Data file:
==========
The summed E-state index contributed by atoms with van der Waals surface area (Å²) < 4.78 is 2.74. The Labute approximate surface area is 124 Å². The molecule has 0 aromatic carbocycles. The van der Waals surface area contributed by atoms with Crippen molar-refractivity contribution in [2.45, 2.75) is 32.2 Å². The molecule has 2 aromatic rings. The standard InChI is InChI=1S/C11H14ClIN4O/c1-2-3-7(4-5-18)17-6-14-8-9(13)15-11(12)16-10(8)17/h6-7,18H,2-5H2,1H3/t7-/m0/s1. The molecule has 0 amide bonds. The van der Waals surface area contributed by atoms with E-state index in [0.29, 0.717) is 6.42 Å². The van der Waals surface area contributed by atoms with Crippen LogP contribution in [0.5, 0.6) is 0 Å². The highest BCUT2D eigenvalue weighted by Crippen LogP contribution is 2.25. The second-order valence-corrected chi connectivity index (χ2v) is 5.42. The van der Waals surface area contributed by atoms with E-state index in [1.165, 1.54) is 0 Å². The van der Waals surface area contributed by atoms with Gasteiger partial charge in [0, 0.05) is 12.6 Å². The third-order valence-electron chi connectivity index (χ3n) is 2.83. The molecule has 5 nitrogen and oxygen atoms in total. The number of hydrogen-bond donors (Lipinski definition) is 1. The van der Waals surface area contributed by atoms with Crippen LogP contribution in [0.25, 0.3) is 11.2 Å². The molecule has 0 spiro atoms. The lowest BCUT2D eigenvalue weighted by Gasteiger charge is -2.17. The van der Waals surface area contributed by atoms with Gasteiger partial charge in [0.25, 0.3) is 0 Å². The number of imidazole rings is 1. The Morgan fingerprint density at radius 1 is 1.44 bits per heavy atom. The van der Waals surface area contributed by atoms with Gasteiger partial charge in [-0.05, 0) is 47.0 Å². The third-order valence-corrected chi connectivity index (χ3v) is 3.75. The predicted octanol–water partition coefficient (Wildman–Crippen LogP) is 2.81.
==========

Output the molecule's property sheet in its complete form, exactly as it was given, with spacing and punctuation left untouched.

The summed E-state index contributed by atoms with van der Waals surface area (Å²) < 4.78 is 2.74. The Labute approximate surface area is 124 Å². The molecule has 0 aromatic carbocycles. The van der Waals surface area contributed by atoms with Crippen molar-refractivity contribution in [2.45, 2.75) is 32.2 Å². The molecule has 2 aromatic rings. The standard InChI is InChI=1S/C11H14ClIN4O/c1-2-3-7(4-5-18)17-6-14-8-9(13)15-11(12)16-10(8)17/h6-7,18H,2-5H2,1H3/t7-/m0/s1. The molecule has 0 amide bonds. The van der Waals surface area contributed by atoms with E-state index in [0.29, 0.717) is 6.42 Å². The van der Waals surface area contributed by atoms with Crippen LogP contribution in [0.5, 0.6) is 0 Å². The highest BCUT2D eigenvalue weighted by Crippen LogP contribution is 2.25. The second-order valence-corrected chi connectivity index (χ2v) is 5.42. The van der Waals surface area contributed by atoms with E-state index in [1.165, 1.54) is 0 Å². The van der Waals surface area contributed by atoms with Gasteiger partial charge in [0, 0.05) is 12.6 Å². The third-order valence-electron chi connectivity index (χ3n) is 2.83. The molecule has 5 nitrogen and oxygen atoms in total. The number of hydrogen-bond donors (Lipinski definition) is 1. The van der Waals surface area contributed by atoms with Crippen LogP contribution in [0.25, 0.3) is 11.2 Å². The molecule has 0 spiro atoms. The lowest BCUT2D eigenvalue weighted by Gasteiger charge is -2.17. The van der Waals surface area contributed by atoms with Gasteiger partial charge in [0.25, 0.3) is 0 Å². The number of imidazole rings is 1. The Morgan fingerprint density at radius 1 is 1.44 bits per heavy atom. The van der Waals surface area contributed by atoms with Gasteiger partial charge in [-0.05, 0) is 47.0 Å². The third-order valence-corrected chi connectivity index (χ3v) is 3.75. The predicted octanol–water partition coefficient (Wildman–Crippen LogP) is 2.81.